Secrecy and silence intensify EU-China solar trade shambles

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After a week of rumour, speculation, leaked documents and hastily written rebuttals, followed by a fresh round of rumour, the need for transparency in EU-China price undertaking could never be more apparent.

A document from the EU Trade Commission was passed to PV Tech on Monday 9 March. It clearly stated that three companies – ET Solar, Canadian Solar and ReneSola – had been informed that they were to be removed from the price undertaking pending a right of reply.

PV Tech contacted all three and the Trade Commission to confirm the document before publishing.

The commission attempted to inform us that we couldn’t write about the document because it wasn’t in the public domain. With the PDF open on my colleague Ben Willis’ computer, he was told the commission would not confirm its existence, not even to dispel the uncertainty it created. “We don’t comment on leaks.”

The solar rumour mill wheeled on with the commission seemingly happy to supply the grist.

On Tuesday morning, the three companies, for whom uncertainty is even less attractive, began to respond.

ET Solar was first, sending a response to PV Tech that confirmed the legitimacy of the document we had seen. The others followed shortly after with official releases passed through their investor relations teams. ReneSola said it would withdraw from the undertaking entirely.

On Wednesday, earlier stories emanating from the Netherlands about impounded panels appeared to hold water with as many as 22 companies dragged into the mire. PV Tech has heard several independent, but unconfirmed, reports that one of these pulled out of the European market entirely on Wednesday morning with staff laid off. This had been preceded by computer equipment being seized from homes and offices.

Despite the fact that multiple sources have relayed the same rumours, the speculation remains just that. The industry is in the dark. Just as it has remained in the dark throughout the operation of the 2013 price undertaking and its minimum import price (MIP).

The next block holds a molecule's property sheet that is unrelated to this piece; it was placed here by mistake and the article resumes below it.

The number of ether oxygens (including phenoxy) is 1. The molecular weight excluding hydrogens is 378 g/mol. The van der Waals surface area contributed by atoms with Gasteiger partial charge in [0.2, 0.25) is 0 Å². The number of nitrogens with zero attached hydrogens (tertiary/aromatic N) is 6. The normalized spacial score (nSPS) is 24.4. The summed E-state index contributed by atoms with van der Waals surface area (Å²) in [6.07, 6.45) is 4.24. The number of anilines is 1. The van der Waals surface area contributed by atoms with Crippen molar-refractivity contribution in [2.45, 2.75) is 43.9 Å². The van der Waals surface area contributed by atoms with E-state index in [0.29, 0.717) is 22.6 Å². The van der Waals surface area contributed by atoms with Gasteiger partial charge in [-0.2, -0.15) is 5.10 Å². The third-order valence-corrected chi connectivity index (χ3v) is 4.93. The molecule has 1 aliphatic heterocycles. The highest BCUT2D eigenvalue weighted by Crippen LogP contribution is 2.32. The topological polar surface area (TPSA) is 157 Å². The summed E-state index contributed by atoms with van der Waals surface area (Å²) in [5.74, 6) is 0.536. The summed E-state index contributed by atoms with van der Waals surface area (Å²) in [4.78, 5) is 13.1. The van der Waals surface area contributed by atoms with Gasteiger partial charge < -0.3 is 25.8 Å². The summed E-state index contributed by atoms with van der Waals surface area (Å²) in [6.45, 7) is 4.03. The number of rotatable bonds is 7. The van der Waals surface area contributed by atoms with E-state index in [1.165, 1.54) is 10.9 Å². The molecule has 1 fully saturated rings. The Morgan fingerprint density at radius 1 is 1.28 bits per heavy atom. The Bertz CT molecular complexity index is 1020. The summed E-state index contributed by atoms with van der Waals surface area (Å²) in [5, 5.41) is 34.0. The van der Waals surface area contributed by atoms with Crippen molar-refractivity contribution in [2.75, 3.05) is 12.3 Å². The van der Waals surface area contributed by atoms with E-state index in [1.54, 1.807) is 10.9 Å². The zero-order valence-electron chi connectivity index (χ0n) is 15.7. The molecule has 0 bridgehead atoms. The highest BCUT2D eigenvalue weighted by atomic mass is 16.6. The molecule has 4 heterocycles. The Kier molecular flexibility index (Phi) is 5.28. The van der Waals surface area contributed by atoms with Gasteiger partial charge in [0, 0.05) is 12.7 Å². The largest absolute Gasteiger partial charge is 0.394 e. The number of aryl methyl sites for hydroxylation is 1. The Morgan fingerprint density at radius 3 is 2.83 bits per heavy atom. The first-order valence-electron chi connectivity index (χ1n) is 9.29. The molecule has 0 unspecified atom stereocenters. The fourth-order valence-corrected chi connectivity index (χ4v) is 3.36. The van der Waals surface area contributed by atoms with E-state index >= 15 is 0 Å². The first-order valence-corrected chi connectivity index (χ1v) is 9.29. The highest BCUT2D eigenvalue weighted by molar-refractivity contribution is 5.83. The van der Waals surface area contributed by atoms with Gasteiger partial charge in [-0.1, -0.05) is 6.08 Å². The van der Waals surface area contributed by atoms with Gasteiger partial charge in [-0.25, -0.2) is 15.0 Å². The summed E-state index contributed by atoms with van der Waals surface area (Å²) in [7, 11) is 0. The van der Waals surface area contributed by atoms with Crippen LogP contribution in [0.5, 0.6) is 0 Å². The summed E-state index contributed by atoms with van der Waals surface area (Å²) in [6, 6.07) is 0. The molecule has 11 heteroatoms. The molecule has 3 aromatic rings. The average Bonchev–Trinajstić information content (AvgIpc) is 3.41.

The MIP is set quarterly on the 15th of the month. In the build up to this there is no guidance as to what is about to happen.

It is supposed to reflect the Bloomberg price index but this does not make the changes any more predictable.

In the summer we asked the European Commission to open the books on the agreement and its workings, with commercially sensitive data redacted to prevent commercially sensitive data being revealed. The industry didn’t seem to be entirely sure how it worked. The commission had to put a circular round explaining what currency the MIP would use (Bloomberg uses dollars, the continent of Europe does not).

The Trade Commission rejected the request for access to information, a decision we appealed.

The response from Catherine Day, secretary-general of the European Commission cited impacts on “international relations”, an absence of any “public interest” argument for disclosure (it was the largest trade dispute ever between China and the EU) and also said we were a “third party” and “interested parties” had partial access to the undertaking’s documents that we were denied.

Directors of European firms have contacted us ahead of potential MIP changes to see if we know what is going to happen. The C-level executives of Chinese firms tell us they only know when the price on their import paperwork changes. These would seem to be interested parties, to quote the commission, yet seem to be far from fully informed. Others in Europe have told us they depend on the Chinese firms subject to the MIP to share the latest figures. To their credit they have been doing so.

As for ongoing compliance, the EU and the national customs bodies to which it defers enforcement, are unlikely to comment about ongoing investigations for obvious reasons. The industry has been left to spread warnings about the implications of breaking the (poorly advertised) rules. The result is the tangled knot of speculation that hangs over the industry and does nobody any favours.

MIP unravelling

Then of course there’s the question of the MIP itself. If the undertaking was ever functioning properly to begin with, the past week’s revelations have revealed it is rapidly falling into deeper chaos. The next scheduled review of the MIP is expected to see it increase as a result of the exchange rate from dollar to euro. As industry costs continue to fall, the MIP will artificially drive costs up.

Chinese firms continue to expand their manufacturing bases outside of mainland China to bypass the MIP and the associated quota system, as well as tariffs in North America. Depending on how you interpret the commission’s view of ReneSola’s OEM arrangements, this practice could no longer be sufficient and they too will face punitive duties. The only way it seems this loophole could be used is if a cast-iron guarantee can be offered (and tested) that proves no Chinese components have been used. That sounds impracticable.

EU ProSun will be cheered to see the EU adding some teeth to the undertaking and it may feel now more than ever that pursuing its renewal is worthwhile. PV Tech understands that if EU ProSun so much as requests a review of the anti-dumping proceedings, an 18-month extension from the time of that request will added.

With the current system pushing prices up, reducing competition and creating additional uncertainty in the market, major changes to the agreement are needed or the commission’s stated goals of creating “open” and “fair” trade will be missed.

Flickr/European Parliament.
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